New IFC chief for Asia-Pacific to focus on inclusive recovery

WORLD Bank Group’s private sector arm International Finance Corp. (IFC) will be placing its focus on partnerships for green, resilient and inclusive recovery in the region.

This is the aim of IFC’s newly-appointed Regional Vice President for Asia and the Pacific, Riccardo Puliti, who assumes his position at a time of great uncertainty due to various economic headwinds.

Puliti emphasized the need for more private sector investment, given the limited fiscal space of countries in the region. This is especially in view of the economic and geopolitical risks identified by the World Bank’s recent “Global Economic Prospects” report.

“With the global economy facing multiple headwinds this year, there is an urgent need for more private investment in the region to create jobs and boost output,” Puliti said.

“With the right policies in place to attract and incentivize new investment, countries can leverage private sector financing to help meet their large unmet investment needs,” he added.

Digital infrastructure

PULITI most recently served as the Vice President for Infrastructure at the World Bank, leading the Bank’s global efforts to build effective infrastructure in developing and emerging markets.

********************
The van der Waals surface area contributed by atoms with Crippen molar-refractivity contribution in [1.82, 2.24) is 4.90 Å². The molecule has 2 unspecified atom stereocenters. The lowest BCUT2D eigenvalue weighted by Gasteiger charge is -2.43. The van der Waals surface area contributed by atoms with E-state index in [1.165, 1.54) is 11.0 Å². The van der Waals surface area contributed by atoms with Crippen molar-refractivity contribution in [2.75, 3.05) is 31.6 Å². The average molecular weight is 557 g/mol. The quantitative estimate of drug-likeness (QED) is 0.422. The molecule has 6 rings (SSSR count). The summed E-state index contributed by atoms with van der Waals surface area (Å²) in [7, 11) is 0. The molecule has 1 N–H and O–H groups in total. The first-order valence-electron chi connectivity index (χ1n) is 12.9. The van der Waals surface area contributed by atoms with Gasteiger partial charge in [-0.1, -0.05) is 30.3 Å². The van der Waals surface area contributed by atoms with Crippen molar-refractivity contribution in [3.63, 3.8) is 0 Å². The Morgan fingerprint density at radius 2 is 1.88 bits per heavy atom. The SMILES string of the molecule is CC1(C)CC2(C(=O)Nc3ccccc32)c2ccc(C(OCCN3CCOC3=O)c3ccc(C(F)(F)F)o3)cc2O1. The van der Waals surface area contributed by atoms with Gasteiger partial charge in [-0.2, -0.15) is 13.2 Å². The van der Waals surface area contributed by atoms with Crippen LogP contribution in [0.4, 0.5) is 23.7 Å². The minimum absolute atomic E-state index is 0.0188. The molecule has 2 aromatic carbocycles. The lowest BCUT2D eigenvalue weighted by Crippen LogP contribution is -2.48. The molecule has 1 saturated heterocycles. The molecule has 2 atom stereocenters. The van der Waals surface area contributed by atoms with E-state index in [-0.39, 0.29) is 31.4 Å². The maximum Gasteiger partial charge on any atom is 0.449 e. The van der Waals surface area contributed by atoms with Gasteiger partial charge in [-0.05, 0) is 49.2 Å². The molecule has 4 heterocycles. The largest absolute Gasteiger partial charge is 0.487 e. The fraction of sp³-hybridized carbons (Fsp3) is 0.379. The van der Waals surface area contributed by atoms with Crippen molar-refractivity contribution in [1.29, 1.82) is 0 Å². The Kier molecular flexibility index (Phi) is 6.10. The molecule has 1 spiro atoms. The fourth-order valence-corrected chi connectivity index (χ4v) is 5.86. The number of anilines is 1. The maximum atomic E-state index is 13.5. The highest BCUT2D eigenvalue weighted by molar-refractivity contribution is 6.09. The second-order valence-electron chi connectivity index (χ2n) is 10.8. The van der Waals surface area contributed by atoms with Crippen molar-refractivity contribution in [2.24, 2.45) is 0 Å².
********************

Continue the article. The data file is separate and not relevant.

Previously, he served as Regional Director, Infrastructure, Africa and before that as Global Director, Energy & Extractives. Prior to joining the World Bank Group, Puliti was Managing Director at the European Bank for Reconstruction and Development.

“The reality is investment growth in emerging markets and developing economies in Asia and the Pacific – as in the rest of the world – remains below the average rate of the last two decades. That must be turned around as history tells us strong investment growth delivers dividends,” Puliti said.

“It is also vital for climate targets and to progress the development of clean, renewable and affordable energy and seize all the opportunities digital infrastructure can deliver for the region’s people,” he added.

Puliti holds an MBA from Instituto Superior de Estudios de la Empresa (IESE) and completed his postgraduate studies at the Kennedy School of Government, Harvard University and Imperial College.

In fiscal year 2022, IFC committed a record $32.8 billion to private companies and financial institutions in developing countries, leveraging the power of the private sector to end extreme poverty and boost shared prosperity as economies grapple with the impacts of global compounding crises.


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